The Real Source of Positive Change


Just under the label of self help alone, there are nearly 90,000 books in print. Then you can just keep adding labels, like success, spirituality, motivation, and the list goes on and on.  My point is that we have more books available to us than we could read in a lifetime.  So how many of those books do you need to make a positive change in your life?  The answer is “ZERO”.  Yes it is true that most leaders read, and it is also true that some of the information in these kinds of books are very useful.  I read self help books.  The problem is that some of us get the idea that we need these kinds of books to succeed.  Sometimes we also get the idea that we are going to prepare ourselves for massive change overnight.  While change happens in an instant, getting ourselves to the place where we are ready to make those changes doesn’t work like that. 

Here are three of the things I believe to be the real catalysts for positive change.  

Awareness Without Assumptions

Awareness of the present moment is one of the most overlooked treasure troves for living a better life.  We tend to live too much of our lives in thoughts of the past and future.  We think about what didn’t work in the past, and how we need to do better in the future.  Pay attention to where your awareness is.  Are you thinking about the past or future?  How much of your energy do you spend being aware in the present moment, and not reliving the past or thinking about the future?  

This week try to devote thirty minutes in the morning reflection and planning for the day.  Other than these thirty minutes, pay attention to the present moment.  Without putting stress on yourself just carefully observe what is going on around you, and the process of doing what needs to be done.  Don’t make assumptions about meaning or outcome.  The present moment has many things to tell you if you are just aware.  If you catch your mind wandering back to the past or into the future, just gently bring it back to the present moment.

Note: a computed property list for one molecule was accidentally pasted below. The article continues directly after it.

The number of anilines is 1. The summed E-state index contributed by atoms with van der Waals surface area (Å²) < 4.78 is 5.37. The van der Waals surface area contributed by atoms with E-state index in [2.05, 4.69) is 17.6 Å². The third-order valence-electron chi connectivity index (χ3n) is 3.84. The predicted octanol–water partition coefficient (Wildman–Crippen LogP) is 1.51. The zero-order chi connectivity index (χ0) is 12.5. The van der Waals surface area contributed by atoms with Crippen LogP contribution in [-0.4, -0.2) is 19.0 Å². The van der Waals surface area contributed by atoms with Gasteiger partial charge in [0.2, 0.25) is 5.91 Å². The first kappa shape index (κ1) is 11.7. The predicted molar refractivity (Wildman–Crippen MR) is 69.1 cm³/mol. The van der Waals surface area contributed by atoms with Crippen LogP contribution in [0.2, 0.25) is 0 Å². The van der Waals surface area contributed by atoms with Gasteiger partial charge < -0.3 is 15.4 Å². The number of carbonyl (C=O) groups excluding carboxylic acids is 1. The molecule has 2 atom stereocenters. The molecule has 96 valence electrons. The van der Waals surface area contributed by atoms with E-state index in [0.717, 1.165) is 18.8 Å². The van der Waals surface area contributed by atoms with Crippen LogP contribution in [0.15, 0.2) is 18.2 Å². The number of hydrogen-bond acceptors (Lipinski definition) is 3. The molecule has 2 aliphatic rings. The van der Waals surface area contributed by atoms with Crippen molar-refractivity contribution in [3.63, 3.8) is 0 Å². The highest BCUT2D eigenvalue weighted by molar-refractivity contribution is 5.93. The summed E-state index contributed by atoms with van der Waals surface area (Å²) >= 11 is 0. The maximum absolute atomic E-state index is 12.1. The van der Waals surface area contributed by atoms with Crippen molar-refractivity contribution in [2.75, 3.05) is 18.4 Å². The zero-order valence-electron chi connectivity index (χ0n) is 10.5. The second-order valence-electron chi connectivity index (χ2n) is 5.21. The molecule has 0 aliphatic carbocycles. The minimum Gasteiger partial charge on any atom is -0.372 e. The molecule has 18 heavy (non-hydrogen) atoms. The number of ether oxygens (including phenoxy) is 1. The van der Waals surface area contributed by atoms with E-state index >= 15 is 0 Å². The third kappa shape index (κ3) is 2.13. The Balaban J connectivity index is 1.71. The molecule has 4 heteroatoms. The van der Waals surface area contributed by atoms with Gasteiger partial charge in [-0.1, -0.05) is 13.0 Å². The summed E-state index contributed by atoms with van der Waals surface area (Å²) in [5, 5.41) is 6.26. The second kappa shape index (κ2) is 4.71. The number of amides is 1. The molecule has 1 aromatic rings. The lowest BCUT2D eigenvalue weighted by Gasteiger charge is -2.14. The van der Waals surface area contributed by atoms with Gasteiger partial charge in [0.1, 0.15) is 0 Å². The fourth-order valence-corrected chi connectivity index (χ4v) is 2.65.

We also need to be aware when we are making assumptions about things.  Is it true that the best scientists in the world know gravity?  The truth is that scientists can measure the effects of gravity but we have no earthly idea, what gravity is, why it is, or where it came from.  When we notice things our brain puts a label on them.  When we label them, we think we know them.  

When you are doing this exercise to focus on being aware, don’t make any assumptions about what you see in the present moment.  Just keep a sense of curiosity.  Instead of making assumptions, ask questions about what you are seeing.  Good questions begin with something like “Is it possible that…?”, or “What if…?.  Asking these kinds of questions about everything around us, will help us not to make the assumption that we know what it all means.